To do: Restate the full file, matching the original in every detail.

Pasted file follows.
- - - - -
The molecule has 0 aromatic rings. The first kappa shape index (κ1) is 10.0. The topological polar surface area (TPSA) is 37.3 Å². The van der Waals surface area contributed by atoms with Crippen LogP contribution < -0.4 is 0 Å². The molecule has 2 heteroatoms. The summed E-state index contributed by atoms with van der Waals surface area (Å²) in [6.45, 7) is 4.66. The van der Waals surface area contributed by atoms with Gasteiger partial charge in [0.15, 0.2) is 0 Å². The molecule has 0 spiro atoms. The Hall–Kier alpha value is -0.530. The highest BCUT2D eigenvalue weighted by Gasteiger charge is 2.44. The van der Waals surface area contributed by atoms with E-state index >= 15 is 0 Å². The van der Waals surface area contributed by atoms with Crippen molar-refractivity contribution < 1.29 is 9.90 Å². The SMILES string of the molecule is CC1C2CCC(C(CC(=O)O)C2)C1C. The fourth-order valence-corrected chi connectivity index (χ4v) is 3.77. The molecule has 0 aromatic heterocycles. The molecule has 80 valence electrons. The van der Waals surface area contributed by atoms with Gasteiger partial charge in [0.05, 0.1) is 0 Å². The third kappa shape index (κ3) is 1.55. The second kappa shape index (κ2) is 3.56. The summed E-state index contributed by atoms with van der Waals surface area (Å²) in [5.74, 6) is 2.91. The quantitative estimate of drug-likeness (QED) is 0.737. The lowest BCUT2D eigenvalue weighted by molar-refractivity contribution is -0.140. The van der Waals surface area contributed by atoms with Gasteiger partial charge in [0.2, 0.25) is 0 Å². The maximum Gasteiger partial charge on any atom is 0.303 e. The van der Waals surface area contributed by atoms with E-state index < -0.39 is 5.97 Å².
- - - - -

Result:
The molecule has 0 aromatic rings. The first kappa shape index (κ1) is 10.0. The topological polar surface area (TPSA) is 37.3 Å². The van der Waals surface area contributed by atoms with Crippen LogP contribution < -0.4 is 0 Å². The molecule has 2 heteroatoms. The summed E-state index contributed by atoms with van der Waals surface area (Å²) in [6.45, 7) is 4.66. The van der Waals surface area contributed by atoms with Gasteiger partial charge in [0.15, 0.2) is 0 Å². The molecule has 0 spiro atoms. The Hall–Kier alpha value is -0.530. The highest BCUT2D eigenvalue weighted by Gasteiger charge is 2.44. The van der Waals surface area contributed by atoms with E-state index >= 15 is 0 Å². The van der Waals surface area contributed by atoms with Crippen molar-refractivity contribution < 1.29 is 9.90 Å². The SMILES string of the molecule is CC1C2CCC(C(CC(=O)O)C2)C1C. The fourth-order valence-corrected chi connectivity index (χ4v) is 3.77. The molecule has 0 aromatic heterocycles. The molecule has 80 valence electrons. The van der Waals surface area contributed by atoms with Gasteiger partial charge in [0.05, 0.1) is 0 Å². The third kappa shape index (κ3) is 1.55. The second kappa shape index (κ2) is 3.56. The summed E-state index contributed by atoms with van der Waals surface area (Å²) in [5.74, 6) is 2.91. The quantitative estimate of drug-likeness (QED) is 0.737. The lowest BCUT2D eigenvalue weighted by molar-refractivity contribution is -0.140. The van der Waals surface area contributed by atoms with Gasteiger partial charge in [0.2, 0.25) is 0 Å². The maximum Gasteiger partial charge on any atom is 0.303 e. The van der Waals surface area contributed by atoms with E-state index < -0.39 is 5.97 Å².